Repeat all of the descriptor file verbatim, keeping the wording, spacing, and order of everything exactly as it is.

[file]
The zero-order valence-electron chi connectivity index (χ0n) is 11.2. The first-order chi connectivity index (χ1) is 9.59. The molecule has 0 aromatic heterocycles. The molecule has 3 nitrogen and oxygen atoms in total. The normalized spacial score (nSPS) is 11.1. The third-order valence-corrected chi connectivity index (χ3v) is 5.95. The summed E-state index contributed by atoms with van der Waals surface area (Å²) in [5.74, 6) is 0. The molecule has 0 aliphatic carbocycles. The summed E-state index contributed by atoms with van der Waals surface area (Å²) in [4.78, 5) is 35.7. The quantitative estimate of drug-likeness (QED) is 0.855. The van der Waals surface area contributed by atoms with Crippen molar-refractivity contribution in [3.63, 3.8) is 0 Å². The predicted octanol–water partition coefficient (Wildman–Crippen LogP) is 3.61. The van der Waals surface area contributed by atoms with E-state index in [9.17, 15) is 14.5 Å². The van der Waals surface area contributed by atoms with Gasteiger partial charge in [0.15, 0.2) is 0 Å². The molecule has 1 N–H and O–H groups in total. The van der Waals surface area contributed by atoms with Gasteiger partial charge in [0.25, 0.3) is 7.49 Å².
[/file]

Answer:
The zero-order valence-electron chi connectivity index (χ0n) is 11.2. The first-order chi connectivity index (χ1) is 9.59. The molecule has 0 aromatic heterocycles. The molecule has 3 nitrogen and oxygen atoms in total. The normalized spacial score (nSPS) is 11.1. The third-order valence-corrected chi connectivity index (χ3v) is 5.95. The summed E-state index contributed by atoms with van der Waals surface area (Å²) in [5.74, 6) is 0. The molecule has 0 aliphatic carbocycles. The summed E-state index contributed by atoms with van der Waals surface area (Å²) in [4.78, 5) is 35.7. The quantitative estimate of drug-likeness (QED) is 0.855. The van der Waals surface area contributed by atoms with Crippen molar-refractivity contribution in [3.63, 3.8) is 0 Å². The predicted octanol–water partition coefficient (Wildman–Crippen LogP) is 3.61. The van der Waals surface area contributed by atoms with E-state index in [9.17, 15) is 14.5 Å². The van der Waals surface area contributed by atoms with Gasteiger partial charge in [0.15, 0.2) is 0 Å². The molecule has 1 N–H and O–H groups in total. The van der Waals surface area contributed by atoms with Gasteiger partial charge in [0.25, 0.3) is 7.49 Å².